While I am downstairs, my cell phone rings upstairs. I don't hear it. By the time I realize I have a message, it's 7:30 PM.

Guess who. Yup.

Dr. C. apologizes for messing up my weekend, but he wants me to meet him at the hospital tomorrow morning — yes, Saturday morning — at 5 AM. He has secured a surgical room for what he is calling a “minor intervention surgery.”

I don’t have time to think, to worry, to even wrap my head around the fact that I am about to have another surgery just 16 days after my bilateral mastectomy. (Cancer: The gift that keeps on giving.)

Husband and I go to bed early, get up at 3:45 AM and drive to the hospital in the dark. I’m prepped and wheeled into surgery by 7:30 AM. Luckily my anesthesiologist hand-tailors an Rx cocktail (along with a patch behind my ear) so that when I came to, I am alert and not dizzy or nauseous, and am able to go home 90 minutes later. (So not like last time.) I am also not in any pain.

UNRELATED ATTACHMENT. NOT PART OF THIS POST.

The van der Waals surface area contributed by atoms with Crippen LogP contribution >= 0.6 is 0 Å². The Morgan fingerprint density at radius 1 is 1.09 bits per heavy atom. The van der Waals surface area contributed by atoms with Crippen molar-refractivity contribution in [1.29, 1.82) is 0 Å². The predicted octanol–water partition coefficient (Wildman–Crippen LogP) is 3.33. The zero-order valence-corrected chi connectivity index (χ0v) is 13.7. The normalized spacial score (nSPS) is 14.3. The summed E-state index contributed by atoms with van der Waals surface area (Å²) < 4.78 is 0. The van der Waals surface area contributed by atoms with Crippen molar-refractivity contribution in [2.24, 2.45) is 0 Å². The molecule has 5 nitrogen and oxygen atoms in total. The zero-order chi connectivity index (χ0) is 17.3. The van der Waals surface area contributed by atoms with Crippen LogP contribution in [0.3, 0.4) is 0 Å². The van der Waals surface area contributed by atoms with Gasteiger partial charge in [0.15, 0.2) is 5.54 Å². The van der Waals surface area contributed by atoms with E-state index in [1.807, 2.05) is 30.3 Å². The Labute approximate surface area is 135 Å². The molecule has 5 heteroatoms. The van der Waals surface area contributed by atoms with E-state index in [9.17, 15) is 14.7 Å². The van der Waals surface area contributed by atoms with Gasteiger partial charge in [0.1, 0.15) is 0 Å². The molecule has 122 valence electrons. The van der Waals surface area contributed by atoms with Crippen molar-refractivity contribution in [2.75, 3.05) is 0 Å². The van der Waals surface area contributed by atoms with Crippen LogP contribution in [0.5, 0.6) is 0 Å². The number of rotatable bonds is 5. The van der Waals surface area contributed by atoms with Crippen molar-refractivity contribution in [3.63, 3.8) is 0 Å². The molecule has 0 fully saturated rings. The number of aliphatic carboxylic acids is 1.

Turns out too much pressure on my tissue expander was causing my skin not to heal. I have necrosis on the top of my incision, but there is also a spot that is necrotic under the skin as well — and that is the dangerous part. If we don't fix it now, I run the risk of losing the expander and starting over again. So Dr. C. removes 50 cc's from my right expander (originally filled to 400 cc's), debrides my wound and re-sutures my skin.